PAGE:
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“Samantha ‘Sammy’ Johnson-Helms is the new executive director of the Terre Haute Symphony Orchestra,” writes Sue Loughlin in Wednesday’s (6/24) Kokoma Tribune (Indiana). “Johnson-Helms, 31, has been the symphony’s principal clarinetist since 2013 and also has served as its personnel manager and, later, marketing manager.… Future goals include increased collaboration with other arts organizations and Terre Haute businesses and corporations; expanded music education programs; and plans for more virtual opportunities…. She’ll look into online chamber music performances … educational videos; and live-streaming at least part of next season’s THSO concerts, since many people may not feel comfortable attending concerts at this time, due to COVID…. A graduate of Butler University with a bachelor of music degree in clarinet performance, Johnson-Helms also holds a master’s in clarinet performance from Indiana University Jacobs School of Music and will soon finish her doctorate, also at IU… David Bowden, who has served as interim executive director, will continue to serve as the THSO’s artistic director and conductor…. Johnson-Helms ‘is a musician who understands the business side of things,’ Bowden said…. While serving as executive director, she will continue to be the symphony’s principal clarinetist. ‘Music is my passion,’ she said.”

June 29, 2020

Mainly Mozart Festival’s drive-in-concert, with San Diego Symphony and LA Phil musicians

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“A pair of concerts produced by San Diego’s Mainly Mozart will welcome back live classical music for a large audience on July 11,” writes Jim Farber in Friday’s (6/26) San Francisco Classical Voice. “Combining elements of a drive-in theater and Woodstock, the concerts, at 3 p.m. and 6 p.m., will take place outdoors on three acres of private field in Rancho Santa Fe. The audience will be required to stay in their cars, with up to 70 cars admitted to each concert. Presented free, with mandatory reservations, the intermission-less 75-minute concerts will feature eight musicians of the Los Angeles Philharmonic and the San Diego Symphony led by concertmasters Martin Chalifour and Jeff Thayer. The performances of music by Mozart and Mendelssohn will be amplified. The all-string ensemble will perform on a stage large enough to allow for social distancing, and all the performers will wear face coverings…. The two concerts, Chalifour explained, also represent the creative repackaging of a Mainly Mozart Festival program that was to have taken place in June featuring eight members of the LA Phil…. Mainly Mozart CEO Nancy Laturno explained, … ‘We hope these concerts will feel like a celebration for everyone.’ ”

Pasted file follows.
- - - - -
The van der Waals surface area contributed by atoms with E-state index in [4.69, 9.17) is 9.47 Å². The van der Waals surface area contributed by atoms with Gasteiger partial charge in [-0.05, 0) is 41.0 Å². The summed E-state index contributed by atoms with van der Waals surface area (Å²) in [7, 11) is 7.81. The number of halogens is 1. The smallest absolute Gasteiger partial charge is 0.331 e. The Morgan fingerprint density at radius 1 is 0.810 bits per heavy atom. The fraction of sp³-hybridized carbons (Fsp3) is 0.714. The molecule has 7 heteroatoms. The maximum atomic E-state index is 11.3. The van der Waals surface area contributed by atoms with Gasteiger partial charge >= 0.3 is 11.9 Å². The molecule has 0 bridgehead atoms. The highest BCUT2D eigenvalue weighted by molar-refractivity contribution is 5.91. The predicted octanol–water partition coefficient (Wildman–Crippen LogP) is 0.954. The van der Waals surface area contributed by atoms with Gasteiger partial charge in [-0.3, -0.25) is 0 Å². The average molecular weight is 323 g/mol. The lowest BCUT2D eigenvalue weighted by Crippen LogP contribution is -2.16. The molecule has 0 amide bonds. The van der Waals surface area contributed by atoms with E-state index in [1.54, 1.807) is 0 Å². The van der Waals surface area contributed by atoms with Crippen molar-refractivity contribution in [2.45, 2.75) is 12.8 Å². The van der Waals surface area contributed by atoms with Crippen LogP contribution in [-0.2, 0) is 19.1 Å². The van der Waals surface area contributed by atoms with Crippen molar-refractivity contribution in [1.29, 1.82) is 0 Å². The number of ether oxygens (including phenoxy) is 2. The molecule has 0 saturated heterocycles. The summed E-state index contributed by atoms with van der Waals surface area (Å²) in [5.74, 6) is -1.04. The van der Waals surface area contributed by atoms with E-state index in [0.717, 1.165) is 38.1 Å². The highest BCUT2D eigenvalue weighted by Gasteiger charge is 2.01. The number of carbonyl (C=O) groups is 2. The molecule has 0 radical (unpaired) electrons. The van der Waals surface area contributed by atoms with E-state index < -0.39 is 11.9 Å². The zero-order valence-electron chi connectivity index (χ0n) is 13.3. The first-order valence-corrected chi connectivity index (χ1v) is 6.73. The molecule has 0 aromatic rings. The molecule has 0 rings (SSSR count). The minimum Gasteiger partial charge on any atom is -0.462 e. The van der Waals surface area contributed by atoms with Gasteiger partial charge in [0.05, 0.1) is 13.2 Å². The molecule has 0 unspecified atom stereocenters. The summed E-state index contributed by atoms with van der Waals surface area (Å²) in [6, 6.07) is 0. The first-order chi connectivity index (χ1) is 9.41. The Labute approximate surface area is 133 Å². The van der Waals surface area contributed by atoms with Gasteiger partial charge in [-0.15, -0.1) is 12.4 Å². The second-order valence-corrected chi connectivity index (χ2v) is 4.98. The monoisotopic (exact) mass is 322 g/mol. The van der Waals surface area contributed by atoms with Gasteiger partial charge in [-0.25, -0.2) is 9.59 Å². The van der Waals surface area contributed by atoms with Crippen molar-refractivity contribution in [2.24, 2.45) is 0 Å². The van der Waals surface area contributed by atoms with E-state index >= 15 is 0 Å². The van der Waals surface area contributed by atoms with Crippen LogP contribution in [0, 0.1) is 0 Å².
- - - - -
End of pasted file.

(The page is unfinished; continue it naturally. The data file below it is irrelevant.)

June 29, 2020

New Zealand Symphony’s first full-orchestra concert, with audience, follows lifting of social distancing regulations

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“The sound of a full symphony orchestra playing to a full concert hall has returned, as New Zealand brings back live symphonic music after containing the spread of coronavirus,” writes Kyle Macdonald in Friday’s (6/26) Classic FM (U.K.). “On 8 June, Prime Minister Jacinda Ardern announced that the country had no active cases of COVID-19, meaning that all social distancing regulations could be lifted. For music, this allowed orchestras to resume playing in their normal formations and meant concert halls could be filled to capacity once again. The country’s national orchestra [New Zealand Symphony Orchestra] celebrated with a Friday night gala concert called ‘Ngū Kīoro… Harikoa Ake—celebrating togetherness,’ in the New Zealand capital, Wellington. The concert featured Kiwi tenor Simon O’Neill, soprano Eliza Boom, conductor Hamish McKeich, Horomona Horo, Taonga puoro and singers from Voices New Zealand. All ended with a rousing, audience-led performance of the traditional Māori song ‘Pokarekare Ana.’ … NZSO Chief Executive Peter Biggs said they were the first orchestra to perform in a concert hall without any COVID-19 restrictions. ‘This is a magnificent achievement for our national orchestra and testament to the sacrifices and hard work of all New Zealanders,’ Biggs said.”

June 29, 2020

Philadelphia Youth Orchestra rebrands as PYO Music Institute

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The Philadelphia Youth Orchestra (PYO) has rebranded itself as the PYO Music Institute. In addition to the new name, PYO Music Institute has introduced a new logo, website, and social media handles. The organization continues to offer six program divisions for nearly 600 students, ages six to 21. Three of these groups have also had name changes: Philadelphia Young Musicians Orchestra is now Young Musicians Debut Orchestra; PRSYM is now Prysm Strings; and Tune Up Philly is now Tune Up Philly–Orchestral Pathways Program. Originally a single orchestral ensemble, the Philadelphia Youth Orchestra now has three orchestras, a brass ensemble, a large string ensemble, and the Tune Up Philly program, which serves under-resourced communities. Said President and Music Director Louis Scaglione, “We are excited about this change as we believe it is a much better description of the depth of our organization, with the potential of continued growth and expansion into the future.”

June 29, 2020